The other day, I was talking to one of my mentors (who is more like family, really) and he said that one of the reasons he reads my blog is because it’s sort of a “What will she do next?” type of thing.
for anyone who’s wondering,
I got married.
it’s not a joke.
although I have possibly written some blogs and/or said some things, made some facebook statuses, composed some tweets that may have led those with whom I regularly dialogue or share my thoughts to believe that I do not want to succumb to the regulations that the institution of marriage dictates…
….I have always wanted to be a wife.
I have not secretly been in a relationship this whole time, secretly been engaged, secretly been planning this blowout wedding, while simultaneously blogging about a fictitious journey of self-discovery and singlehood.
It just sorta clicked.
And we went with it.
A good friend of mine asked, after I told him about the marriage, “Don’t you think you’re taking this whole ‘Japan/tomorrow’s not promised’ thing a bit too seriously?”
To which I replied, “Possibly.”
it certainly could be argued that we rushed into it. And we would certainly be standing on a very thin basis for denying that.
But what is marriage? What does any of it mean? How much is anything that we do as members of society real anyway, versus what is a response that is ultimately based on something that someone somewhere down the line made up?
When is it appropriate to marry?
How long should we have waited?
Were we together long before we did it?
But did we search our hearts? Did we seek each other’s counsel? Did we talk about the things that were important to us? Did we talk about our goals for our union? Were we honest?
So when is it appropriate to marry then?
May I be so bold as to suggest that the answer is different for everyone? For every one couple?
Or is that just heresy? –or worse,
is that just the ideology of the young?
You know how you know you’re in love?
When you can look into the face of your beloved and everything in your heart says with one voice: it was worth it.
Or, *shrug*, maybe that’s just how I know I’m in love.
But why not wait? Did we have to get married now? Why not just live in sin for a while, make sure it “works out”?
That’s what I keep getting asked, and to be honest I don’t have the words to answer those questions. Only the peace in my heart.
I am not a blushing bride. I am not a jump-up-and-down-oh-my-gosh-we-did-it-everything-in-my-life-has-culminated-marriage!-MARRIAGE!-MARRIAGE!!!-AAH! bride.
I am a *pulls out checklist*:
Can we talk our hiccups out in a loving manner and come away feeling resolved?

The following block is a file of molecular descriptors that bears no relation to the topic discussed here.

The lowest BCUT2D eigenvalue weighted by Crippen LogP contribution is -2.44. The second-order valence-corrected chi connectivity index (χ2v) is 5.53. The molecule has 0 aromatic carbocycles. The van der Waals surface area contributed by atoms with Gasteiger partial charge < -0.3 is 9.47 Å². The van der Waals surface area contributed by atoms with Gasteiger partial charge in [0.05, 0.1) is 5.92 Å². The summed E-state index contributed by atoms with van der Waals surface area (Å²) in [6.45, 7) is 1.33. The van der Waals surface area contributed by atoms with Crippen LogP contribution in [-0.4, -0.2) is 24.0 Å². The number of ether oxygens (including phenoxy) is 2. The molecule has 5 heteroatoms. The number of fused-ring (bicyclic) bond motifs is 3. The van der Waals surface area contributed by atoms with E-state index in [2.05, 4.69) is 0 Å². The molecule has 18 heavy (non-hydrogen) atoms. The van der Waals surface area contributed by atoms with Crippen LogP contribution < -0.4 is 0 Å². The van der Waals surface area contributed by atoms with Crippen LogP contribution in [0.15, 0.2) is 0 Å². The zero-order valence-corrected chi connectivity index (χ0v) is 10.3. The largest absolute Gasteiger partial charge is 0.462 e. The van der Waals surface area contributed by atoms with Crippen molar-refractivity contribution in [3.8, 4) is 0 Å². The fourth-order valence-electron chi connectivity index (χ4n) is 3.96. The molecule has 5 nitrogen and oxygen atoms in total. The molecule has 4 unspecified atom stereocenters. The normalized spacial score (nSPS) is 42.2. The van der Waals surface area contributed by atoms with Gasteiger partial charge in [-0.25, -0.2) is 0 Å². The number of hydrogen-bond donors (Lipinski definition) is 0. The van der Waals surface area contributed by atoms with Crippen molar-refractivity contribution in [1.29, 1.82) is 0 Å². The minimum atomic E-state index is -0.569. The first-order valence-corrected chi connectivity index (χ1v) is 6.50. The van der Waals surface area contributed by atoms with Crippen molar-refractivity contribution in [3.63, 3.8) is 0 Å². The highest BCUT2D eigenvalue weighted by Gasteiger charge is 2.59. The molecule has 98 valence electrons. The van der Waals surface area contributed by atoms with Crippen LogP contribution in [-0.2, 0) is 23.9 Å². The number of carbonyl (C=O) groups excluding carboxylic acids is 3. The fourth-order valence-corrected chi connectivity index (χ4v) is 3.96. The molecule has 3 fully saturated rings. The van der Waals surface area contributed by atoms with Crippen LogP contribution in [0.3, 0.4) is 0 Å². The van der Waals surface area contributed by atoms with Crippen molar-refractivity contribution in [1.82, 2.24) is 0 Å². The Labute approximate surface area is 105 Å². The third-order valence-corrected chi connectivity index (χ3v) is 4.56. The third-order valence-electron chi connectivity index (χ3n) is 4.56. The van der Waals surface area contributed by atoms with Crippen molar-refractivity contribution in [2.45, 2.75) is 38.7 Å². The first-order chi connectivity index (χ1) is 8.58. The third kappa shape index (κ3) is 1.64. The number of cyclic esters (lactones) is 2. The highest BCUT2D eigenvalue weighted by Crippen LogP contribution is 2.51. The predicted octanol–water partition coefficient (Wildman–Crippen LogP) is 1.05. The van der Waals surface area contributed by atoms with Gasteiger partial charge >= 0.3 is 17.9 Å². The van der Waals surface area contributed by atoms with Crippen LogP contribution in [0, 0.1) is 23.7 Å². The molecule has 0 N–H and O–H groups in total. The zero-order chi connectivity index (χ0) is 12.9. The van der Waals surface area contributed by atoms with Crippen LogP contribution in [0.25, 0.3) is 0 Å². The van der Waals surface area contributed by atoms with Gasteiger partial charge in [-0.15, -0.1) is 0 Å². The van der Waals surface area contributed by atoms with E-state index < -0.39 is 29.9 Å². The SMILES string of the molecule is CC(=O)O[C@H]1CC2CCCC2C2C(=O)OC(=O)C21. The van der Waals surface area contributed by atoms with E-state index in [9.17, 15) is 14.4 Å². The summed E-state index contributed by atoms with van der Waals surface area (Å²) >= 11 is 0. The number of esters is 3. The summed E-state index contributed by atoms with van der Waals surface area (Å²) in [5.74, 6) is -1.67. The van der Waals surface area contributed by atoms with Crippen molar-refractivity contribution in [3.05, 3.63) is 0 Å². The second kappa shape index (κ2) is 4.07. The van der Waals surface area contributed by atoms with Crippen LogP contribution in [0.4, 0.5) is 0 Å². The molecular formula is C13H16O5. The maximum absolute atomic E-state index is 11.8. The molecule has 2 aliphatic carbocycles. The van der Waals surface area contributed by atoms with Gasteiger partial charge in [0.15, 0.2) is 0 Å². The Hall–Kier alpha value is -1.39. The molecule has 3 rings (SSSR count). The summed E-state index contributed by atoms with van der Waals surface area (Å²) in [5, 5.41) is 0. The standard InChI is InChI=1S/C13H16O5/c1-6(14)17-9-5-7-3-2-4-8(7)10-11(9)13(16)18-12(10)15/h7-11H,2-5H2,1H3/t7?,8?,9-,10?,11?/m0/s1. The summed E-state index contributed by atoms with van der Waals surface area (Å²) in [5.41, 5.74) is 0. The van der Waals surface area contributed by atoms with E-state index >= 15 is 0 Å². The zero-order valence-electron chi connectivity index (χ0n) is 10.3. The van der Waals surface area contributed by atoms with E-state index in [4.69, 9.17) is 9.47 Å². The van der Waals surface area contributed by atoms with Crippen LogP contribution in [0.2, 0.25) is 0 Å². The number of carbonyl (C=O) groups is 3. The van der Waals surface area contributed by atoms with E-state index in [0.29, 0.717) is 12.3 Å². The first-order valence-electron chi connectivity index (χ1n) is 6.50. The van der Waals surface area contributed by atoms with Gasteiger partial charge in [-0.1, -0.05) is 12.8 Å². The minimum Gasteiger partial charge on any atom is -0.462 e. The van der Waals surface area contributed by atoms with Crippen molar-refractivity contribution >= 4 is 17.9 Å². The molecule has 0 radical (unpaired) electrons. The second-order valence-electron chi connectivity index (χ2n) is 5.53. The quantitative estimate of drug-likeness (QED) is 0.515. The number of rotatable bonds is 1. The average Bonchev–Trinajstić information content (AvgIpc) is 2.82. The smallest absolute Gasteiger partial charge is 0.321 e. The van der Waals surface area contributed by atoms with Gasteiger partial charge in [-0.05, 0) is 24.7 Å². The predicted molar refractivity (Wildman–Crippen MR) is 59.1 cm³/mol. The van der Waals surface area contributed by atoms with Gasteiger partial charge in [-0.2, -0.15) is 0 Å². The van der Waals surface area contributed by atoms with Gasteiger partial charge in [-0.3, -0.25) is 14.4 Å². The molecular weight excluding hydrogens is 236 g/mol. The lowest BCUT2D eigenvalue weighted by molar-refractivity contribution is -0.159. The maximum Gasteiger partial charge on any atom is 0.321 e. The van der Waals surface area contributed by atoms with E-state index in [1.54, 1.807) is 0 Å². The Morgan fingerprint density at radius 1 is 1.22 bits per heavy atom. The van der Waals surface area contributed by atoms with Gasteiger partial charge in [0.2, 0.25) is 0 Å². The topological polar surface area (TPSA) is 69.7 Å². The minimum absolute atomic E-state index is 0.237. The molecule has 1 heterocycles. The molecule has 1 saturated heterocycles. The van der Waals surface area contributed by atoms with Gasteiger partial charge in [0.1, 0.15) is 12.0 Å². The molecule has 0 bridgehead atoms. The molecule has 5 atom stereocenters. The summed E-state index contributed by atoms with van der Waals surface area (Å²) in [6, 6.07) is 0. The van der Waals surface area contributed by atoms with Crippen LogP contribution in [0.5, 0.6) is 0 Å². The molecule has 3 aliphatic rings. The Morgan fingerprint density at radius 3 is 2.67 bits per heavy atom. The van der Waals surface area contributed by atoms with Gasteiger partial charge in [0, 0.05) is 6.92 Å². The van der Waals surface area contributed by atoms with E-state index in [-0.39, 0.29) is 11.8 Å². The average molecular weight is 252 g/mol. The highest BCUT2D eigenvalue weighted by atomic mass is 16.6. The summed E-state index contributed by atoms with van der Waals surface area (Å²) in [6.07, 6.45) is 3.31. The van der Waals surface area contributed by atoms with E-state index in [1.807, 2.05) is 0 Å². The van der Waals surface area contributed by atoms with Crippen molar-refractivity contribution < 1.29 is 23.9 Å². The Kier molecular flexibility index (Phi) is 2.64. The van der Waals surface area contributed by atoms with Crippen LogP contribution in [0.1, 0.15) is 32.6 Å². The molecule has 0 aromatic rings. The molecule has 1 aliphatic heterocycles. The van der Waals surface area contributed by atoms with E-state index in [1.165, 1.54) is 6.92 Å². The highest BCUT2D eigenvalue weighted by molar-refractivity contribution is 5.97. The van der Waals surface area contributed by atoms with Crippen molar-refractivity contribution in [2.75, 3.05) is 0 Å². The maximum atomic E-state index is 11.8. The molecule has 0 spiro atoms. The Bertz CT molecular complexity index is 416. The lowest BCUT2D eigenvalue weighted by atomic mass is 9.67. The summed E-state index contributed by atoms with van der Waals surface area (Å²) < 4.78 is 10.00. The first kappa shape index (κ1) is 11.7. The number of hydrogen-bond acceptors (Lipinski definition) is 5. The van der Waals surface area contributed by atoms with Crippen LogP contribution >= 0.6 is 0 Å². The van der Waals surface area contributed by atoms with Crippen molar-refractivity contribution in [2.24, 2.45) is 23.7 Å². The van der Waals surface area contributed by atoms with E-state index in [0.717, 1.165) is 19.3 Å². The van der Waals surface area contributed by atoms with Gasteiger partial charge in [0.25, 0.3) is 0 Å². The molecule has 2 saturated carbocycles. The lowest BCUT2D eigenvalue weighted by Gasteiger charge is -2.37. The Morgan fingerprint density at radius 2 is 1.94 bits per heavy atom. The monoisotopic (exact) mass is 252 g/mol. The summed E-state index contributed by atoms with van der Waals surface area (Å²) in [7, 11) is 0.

Do I trust his intentions?
Do I respect him?
Am I comfortable with him?
Do I feel like I can continue to be me?
Am I happy?
Do I see us getting through life together?
Do I love him?
Do I like him?
Do we get along?
Are we honest with each other?
Is it natural?
And so when people remark that I don’t seem excited, or ask why we couldn’t have waited, I say it’s because of the peace. I have never been so at peace. I’m calm because even more than happiness, I have peace and serenity about my choice.
Why couldn’t we have waited until we were 34, like we finally agreed on in our pact?
Because we didn’t want to. Because we love each other, we know each other, we’ve known each other since we were teenagers. Because why would we wait? Because he has touched my heart in such a way that it has turned my internal scripts from planning for it to not work out, for steeling myself against the inevitable misery of another heartache…
To planning to be happy. To believing, to embracing the fact that we could make it. To looking at all the people who did make it, instead of looking at the ones who didn’t. To “unconditional.” To “forever.”
I know all the mush must come as a shock. Believe me, no one is more shocked than this girl.
But I am ambitious enough to know that when you see an opportunity, you pounce on it, you do everything you can to secure it as quickly as possible, and THEN you get the privilege of working at something you love. You can’t waste time–you would never waste time deciding whether or not you want to pursue an opportunity. You pursue an opportunity with the knowledge and understanding that once it is secured, that’s when the real work begins. But it’s not work because it’s what you love and you understand that you are one of the few who managed to secure an opportunity to spend your life doing what you love.
I have been told that I’m naive, crazy and have no understanding of love and relationships to view my marriage in that light.
But I just say, “We’ll see.”
- Bryoneyh: The Hopeless Romantic (Part Deux) (bryoneyh.com)
- Does love have an expiration date? (salon.com)
- Asking Your Dad’s Permission to Marry You Isn’t Romantic, It’s Sexist (thegloss.com)